Electrohydrodynamic, oven and natural drying of mint leaves and effects on physiochemical indices of the leaves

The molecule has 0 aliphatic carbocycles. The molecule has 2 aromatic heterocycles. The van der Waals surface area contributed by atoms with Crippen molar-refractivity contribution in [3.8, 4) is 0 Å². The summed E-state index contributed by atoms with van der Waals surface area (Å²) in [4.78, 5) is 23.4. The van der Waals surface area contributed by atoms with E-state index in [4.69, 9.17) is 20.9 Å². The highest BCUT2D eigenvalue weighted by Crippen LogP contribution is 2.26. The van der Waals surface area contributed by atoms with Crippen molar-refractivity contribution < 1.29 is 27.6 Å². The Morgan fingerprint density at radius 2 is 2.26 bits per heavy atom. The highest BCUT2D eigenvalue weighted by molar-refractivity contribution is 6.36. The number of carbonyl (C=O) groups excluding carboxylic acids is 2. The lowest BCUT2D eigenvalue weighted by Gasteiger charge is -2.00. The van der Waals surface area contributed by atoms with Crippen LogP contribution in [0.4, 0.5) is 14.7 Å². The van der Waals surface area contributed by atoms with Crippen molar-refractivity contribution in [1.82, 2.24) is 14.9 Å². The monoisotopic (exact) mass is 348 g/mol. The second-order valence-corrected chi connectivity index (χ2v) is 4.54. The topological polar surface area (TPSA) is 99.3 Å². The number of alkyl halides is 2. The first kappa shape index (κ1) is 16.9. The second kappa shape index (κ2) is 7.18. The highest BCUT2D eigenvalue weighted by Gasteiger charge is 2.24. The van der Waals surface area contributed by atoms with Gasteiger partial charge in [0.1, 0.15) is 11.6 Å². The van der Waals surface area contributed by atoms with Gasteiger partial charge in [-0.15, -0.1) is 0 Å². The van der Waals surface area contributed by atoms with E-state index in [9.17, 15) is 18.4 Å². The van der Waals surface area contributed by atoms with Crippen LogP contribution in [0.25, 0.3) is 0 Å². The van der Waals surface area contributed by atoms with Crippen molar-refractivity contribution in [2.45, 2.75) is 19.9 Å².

Electrohydrodynamic (EHD) enhanced the thin-layer drying of mint (Mentha Spicata Huds) leaves using multiple point-to-plate electrodes. Its configurations were carried out under a DC high voltage and its effects compared to oven drying at 40˚C and open-air-drying with natural convection at 25˚C. The EHD was run in an optimum electric field of 3.2 kV/cm using positive ionizing conical needles to a plate electrode covered by a steel screen grid to prevent leaves drift. The samples subjected to the EHD and oven exhibited faster drying kinetics than natural convection. Compared to the oven drying, the EHD electrical power consumption was negligible. The EHD fewer developed undesirable changes in color features and leaves total chlorophyll, whereas the oven-dried sample color underwent a significant difference in color. The samples dried by EHD had lower active microorganisms. Empirical modeling based on the maximum value of R2 and minimum value of RMSE and SSE between the experimental and predicted moisture ratios showed that diffusion and logarithmic were the best models for describing the EHD and oven drying behavior of mint leaves.

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